It is likely that Intel will supply chips for TVs, set-top boxes and devices like Chromecast, analysts said. The goal is to put as many Intel chips as possible in more consumer electronics, which is a hot market right now.
“You’ve got to be in consumer electronics, that’s where everything is going on,” said Jim McGregor, principal analyst at Tirias Research.
The partnership is perhaps the best way for Intel to attack the TV market following previous failures, analysts said. Intel was planning its own cloud-based TV service called OnCue, but sold those assets to Verizon Communications for an undisclosed sum in January. Intel in 2009 announced its intent to get into the TV market with the CE4100 chip, and went on to release chips for TVs and set-top boxes with Google TV software. However, Intel exited that market in late 2011 and the void was ultimately filled by Marvell, which supplied ARM chips for Google TV devices. Intel also sells gateway chips for content delivery via cable networks.
From PC World
2. Budget driverless car
Google’s driverless car dominates the headlines, but the reality is that it’s unlikely to be available any time soon and it’s certainly not going to be within your price range. But one startup is hoping, at least, to change the latter. Cruise Automation, based in San Francisco (where else?), is developing a car automation accessory that will retail for $10,000.
Kyle Vogt, the founder of the project, is hoping to start installing his “RP-1” invention onto cars early next year. It only currently works on an Audi A4 or S4, but Vogt is hoping to modify the device so it can be retrofitted on to any car. It works largely in the same way Google’s driverless car works in that it has multiple sensors that can scan the immediate area for routes and potential collisions.
Vogt describes his invention as a “highway pilot”. He essentially means that it will work as a driving aid, rather than a system to fully takeover driving responsibility. Users will be able to switch on the system by tapping a button on an inbuilt interface in the car, and then let system take over. The driver can regain control of the car by tapping on the brake pedal or by placing their hands on the steering wheel.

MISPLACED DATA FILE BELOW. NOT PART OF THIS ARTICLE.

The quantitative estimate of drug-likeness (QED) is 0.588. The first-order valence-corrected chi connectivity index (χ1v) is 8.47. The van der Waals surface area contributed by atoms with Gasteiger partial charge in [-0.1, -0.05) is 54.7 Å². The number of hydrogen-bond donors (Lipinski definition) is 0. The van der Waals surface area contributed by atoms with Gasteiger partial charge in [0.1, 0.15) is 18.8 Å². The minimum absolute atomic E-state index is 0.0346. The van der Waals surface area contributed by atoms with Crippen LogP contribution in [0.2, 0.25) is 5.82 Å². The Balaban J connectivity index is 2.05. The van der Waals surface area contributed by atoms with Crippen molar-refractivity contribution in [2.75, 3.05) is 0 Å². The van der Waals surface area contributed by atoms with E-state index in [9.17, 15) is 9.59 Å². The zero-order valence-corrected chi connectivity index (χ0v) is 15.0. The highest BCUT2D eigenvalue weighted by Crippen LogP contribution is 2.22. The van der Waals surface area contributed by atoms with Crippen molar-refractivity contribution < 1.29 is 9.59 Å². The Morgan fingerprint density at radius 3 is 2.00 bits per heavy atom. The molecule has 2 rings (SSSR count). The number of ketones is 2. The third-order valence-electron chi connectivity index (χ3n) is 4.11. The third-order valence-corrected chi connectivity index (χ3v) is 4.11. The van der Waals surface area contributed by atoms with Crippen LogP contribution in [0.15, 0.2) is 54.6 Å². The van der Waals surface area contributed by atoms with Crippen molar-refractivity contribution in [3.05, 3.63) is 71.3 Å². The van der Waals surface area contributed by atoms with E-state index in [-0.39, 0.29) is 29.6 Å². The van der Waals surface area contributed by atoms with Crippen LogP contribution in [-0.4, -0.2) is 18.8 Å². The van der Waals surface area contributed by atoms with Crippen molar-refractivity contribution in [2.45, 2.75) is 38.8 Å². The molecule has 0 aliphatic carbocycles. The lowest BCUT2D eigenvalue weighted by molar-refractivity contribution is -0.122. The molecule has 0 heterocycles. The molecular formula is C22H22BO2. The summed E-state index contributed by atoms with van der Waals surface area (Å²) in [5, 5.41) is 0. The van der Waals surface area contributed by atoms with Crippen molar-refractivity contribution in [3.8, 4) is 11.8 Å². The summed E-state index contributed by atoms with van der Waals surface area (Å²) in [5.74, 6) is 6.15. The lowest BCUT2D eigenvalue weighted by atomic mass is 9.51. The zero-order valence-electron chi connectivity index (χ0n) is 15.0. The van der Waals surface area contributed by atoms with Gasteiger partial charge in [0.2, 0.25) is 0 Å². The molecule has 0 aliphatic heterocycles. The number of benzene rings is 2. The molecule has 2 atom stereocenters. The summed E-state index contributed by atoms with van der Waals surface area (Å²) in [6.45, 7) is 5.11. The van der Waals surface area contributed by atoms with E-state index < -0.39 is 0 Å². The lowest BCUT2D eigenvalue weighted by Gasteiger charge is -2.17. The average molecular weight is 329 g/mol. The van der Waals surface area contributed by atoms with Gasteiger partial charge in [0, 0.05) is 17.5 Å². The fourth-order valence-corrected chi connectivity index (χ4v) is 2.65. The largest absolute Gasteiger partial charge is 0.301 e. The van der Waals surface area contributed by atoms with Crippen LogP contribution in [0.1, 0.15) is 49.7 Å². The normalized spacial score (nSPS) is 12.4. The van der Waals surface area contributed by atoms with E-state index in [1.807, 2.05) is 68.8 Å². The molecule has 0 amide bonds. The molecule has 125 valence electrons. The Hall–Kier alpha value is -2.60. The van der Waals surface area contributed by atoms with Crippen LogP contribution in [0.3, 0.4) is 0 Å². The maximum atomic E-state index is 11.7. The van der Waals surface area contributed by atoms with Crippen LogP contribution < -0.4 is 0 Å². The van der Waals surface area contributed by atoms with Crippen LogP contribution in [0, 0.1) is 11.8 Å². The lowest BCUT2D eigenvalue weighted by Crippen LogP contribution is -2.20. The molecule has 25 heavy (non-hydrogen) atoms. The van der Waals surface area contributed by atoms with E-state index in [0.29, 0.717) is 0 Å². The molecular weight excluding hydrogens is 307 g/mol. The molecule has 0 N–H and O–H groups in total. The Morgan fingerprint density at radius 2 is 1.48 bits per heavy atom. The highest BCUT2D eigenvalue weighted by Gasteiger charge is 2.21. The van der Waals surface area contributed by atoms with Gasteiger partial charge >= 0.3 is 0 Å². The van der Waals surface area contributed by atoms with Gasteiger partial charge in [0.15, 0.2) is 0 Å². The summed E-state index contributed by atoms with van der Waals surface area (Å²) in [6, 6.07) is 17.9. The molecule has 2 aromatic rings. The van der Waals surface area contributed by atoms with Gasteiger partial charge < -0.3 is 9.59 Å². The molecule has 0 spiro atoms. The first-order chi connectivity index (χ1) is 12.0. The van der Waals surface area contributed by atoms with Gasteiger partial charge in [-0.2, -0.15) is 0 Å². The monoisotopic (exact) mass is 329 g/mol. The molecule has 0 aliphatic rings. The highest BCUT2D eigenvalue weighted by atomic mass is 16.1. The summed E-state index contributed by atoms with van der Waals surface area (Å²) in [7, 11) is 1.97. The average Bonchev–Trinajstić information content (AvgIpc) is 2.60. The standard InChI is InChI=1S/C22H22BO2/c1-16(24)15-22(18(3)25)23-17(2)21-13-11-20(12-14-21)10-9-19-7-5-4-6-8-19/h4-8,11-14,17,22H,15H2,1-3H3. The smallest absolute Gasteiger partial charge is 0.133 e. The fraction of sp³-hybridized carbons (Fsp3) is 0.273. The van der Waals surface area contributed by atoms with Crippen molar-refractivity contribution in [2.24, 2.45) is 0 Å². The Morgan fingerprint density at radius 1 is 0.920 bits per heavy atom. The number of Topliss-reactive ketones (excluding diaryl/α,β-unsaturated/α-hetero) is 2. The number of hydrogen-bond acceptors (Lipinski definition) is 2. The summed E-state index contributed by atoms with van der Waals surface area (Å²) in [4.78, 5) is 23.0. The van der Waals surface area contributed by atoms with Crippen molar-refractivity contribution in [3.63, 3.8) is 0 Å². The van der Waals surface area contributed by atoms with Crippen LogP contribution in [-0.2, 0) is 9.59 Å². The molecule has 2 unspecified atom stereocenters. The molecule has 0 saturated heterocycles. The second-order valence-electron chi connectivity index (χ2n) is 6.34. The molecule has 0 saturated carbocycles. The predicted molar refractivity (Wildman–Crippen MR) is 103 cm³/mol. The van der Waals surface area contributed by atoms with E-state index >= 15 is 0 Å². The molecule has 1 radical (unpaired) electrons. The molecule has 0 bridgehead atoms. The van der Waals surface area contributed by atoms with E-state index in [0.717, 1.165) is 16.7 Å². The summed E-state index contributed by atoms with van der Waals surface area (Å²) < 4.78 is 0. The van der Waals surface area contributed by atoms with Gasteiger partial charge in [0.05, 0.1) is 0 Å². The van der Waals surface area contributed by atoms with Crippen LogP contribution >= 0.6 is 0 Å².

Incredibly, the project only began in November 2013. Vogt and his team have worked around the clock to make it into a reality and they plan to start installing it onto cars early next year. Watch the video here.
1. SCiO molecular scanner
SCiO is like something straight out of science fiction. Aside from the fact that it looks like a cheap flashing toy that Dr Who might point at something with flailing tentacles, the concept itself if genius.
SCiO is the brainchild of Israeli startup Consumer Physics, which is a collaboration of brains from MIT, Stanford, CalTech, Harvard, Wiezmann Institute, The Technion, and Tel-Aviv University. SCiO is an affordable handheld molecular sensor that lets you scan and discover the molecular makeup of anything it’s pointed at, which then beams the data to your phone in real-time.
What that means is that you can scan anything and get a complete report on its molecular structure on your phone. How old is that apple you’re about to buy? Or which watermelon is the sweetest? How many units of alcohol in that glass of wine? That kind of thing.
The possibilities are as exciting as they are endless. Not least the wealth of information, data and analysis that could be built up from millions of people scanning everyday objects. The first batch won’t be shipped to Kickstarter backers until January next year. But it will go on sale in March 2015 for $249. You can watch the video of how it works on their Kickstarter campaign here.
"Just imagine that. And Weaver sold at 25. Its funny as hell. Just like I said, when Weaver kraps his panties and sells, the stock will go up."
[Lucy, it's the weekend - can't you go 2 days without trying to bite someone?
PS. You need teeth to bite. Stop trying to gum people. .]
[No idea if there is anything to this. ]
Intel Smart Watch
According to a report in The Verge, Intel CEO Brian Krzanich says that Intel is developing its own Smart Watch.
Unlike the wildly popular Pebble and the much-aligned Samsung Gear, Intel’s device won’t need to be tethered to a smartphone to work – it will have its own connectivity (like the Geak, the Neptune Pine and and the InWatch).
The device will also offer geofencing which will provide location-sensitive alerts.
“Wearables are not everywhere today because they aren’t yet solving real problems and they aren’t yet integrated with our lifestyles,” said Krzanich in a statement. “We’re focused on addressing this engineering innovation challenge.”
[Wow, that's a lot of smartwatches. Information on each in the article. ]